Ol' country boy Stewart is ready to take over helm
Morgantown, W.Va. -- Pitching on 11 3/4 years' rest, Bill Stewart will be riling up a college football team of his own again tomorrow, gushing his usual enthusiasm, preaching his homegrown homilies. It all seems to fit the new West Virginia head coach like the going-to-church suit he wore this week to his season's inaugural news conference.
It's a date against Villanova, a foe from Division I-AA, where he last worked as a head coach in 1996.
It's a fresh start in Mountaineer Field, about 65 miles from the West Virginia sod from whence he came.
It's a second chance, all this time and toil later.
"I'm very blessed to get this opportunity," Stewart said before his first official game since his Virginia Military Institute lost at the Appalachian State Mountaineers, 26-14, Nov. 23, 1996, in Boone, N.C. "To be a [Division] I-A coach, you've got to have started somewhere else, I believe. And VMI, let me tell you from the heart, it made me a better man and a better coach."
Do-overs don't come often to 56-year-old men with folksy humor and a resume that covers the width of the United States three times. The New Martinsville boy matriculated to West Virginia but finished down U.S. 19 at then-Fairmont State, where his coaching journey took flight.
He went from Fairmont State to Sistersville High School to Salem College to out-of-state college jobs. He went from North Carolina to Marshall (for just one season back home) to William & Mary to Navy to North Carolina again to Arizona State to Air Force to VMI to Montreal and Winnipeg of the Canadian Football League and, finally, in 2000, back to where he started as a freshman 30 years before, West Virginia.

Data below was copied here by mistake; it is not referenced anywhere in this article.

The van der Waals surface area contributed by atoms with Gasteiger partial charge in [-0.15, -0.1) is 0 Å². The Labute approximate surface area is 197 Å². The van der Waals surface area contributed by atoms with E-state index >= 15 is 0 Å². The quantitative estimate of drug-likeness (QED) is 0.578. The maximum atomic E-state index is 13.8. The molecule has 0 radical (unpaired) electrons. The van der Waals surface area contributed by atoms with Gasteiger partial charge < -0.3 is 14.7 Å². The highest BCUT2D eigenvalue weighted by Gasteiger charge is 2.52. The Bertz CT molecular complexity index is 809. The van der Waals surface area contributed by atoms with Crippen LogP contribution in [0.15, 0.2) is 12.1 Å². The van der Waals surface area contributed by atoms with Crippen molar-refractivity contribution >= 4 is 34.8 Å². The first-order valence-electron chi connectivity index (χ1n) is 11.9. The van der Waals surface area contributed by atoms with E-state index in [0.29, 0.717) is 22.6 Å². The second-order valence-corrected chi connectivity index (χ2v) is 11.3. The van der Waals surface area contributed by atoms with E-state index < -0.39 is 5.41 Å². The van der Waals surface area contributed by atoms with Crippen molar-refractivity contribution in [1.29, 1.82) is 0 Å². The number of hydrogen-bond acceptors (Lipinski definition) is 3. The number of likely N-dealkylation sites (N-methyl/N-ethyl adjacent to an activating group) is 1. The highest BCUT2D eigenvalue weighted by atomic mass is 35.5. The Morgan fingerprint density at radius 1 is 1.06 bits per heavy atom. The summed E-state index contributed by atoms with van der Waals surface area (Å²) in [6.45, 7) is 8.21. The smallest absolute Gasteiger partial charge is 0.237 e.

After 14 changes of address, he didn't stop moving at West Virginia, either: from quarterbacks and special-teams coach to associate head coach last fall to interim head coach in December to head coach Jan. 3, formally replacing Rich Rodriguez after that stirring Fiesta Bowl triumph.
"If frequent-flier miles make you a better coach, then Bill's good, because he's been everywhere," said colleague and old friend Danny Smith, the Washington Redskins special teams coach and Central Catholic alum. "But he deserves it. He's worked hard. Bill's just an old country boy, born in West Virginia. There ain't no hidden agenda. He's not in it for the limelight."
"Sometimes, the way it shakes down, the right people are in the right place at the right time," said Avella-raised Gary Tranquill, a longtime coach who employed Stewart at Navy. "He's a Mountaineer at heart."
At VMI, where he gave a first coaching job to current Steelers boss Mike Tomlin, Stewart went 1-10 his inaugural season, then 4-7 and 3-8. His tenure ended after a player, Kelly Cook, said the head coach used a racial epithet while scolding him in practice. Stewart later sued the school, but the case was dismissed because of state-college immunity.
After a whirlwind first eight months, Stewart makes his debut with no signed contract, just one year and six days after Rodriguez signed his last one.
"He is a lot quieter than the last coach," tailback Noel Devine said of Stewart. "That's a positive."
More important to Stewart than scores or victories, he wants to leave an imprint of character on West Virginia:
"For instance: 125 young men, eight days, seven nights in the desert getting ready for the Fiesta Bowl. We had gambling casinos over here, barrooms and glitter over here. And we had one curfew violation. One curfew violation. I'll say that over and over and over. That's the stamp I'm putting on this program.
"And when you come out on the field and you see that flying WV, you'd better be ready to put your mouthpiece in, because you're going to get hit flush right in the jaw. That's what I'd like to have [remembered] about this program."
First Published August 29, 2008 12:00 am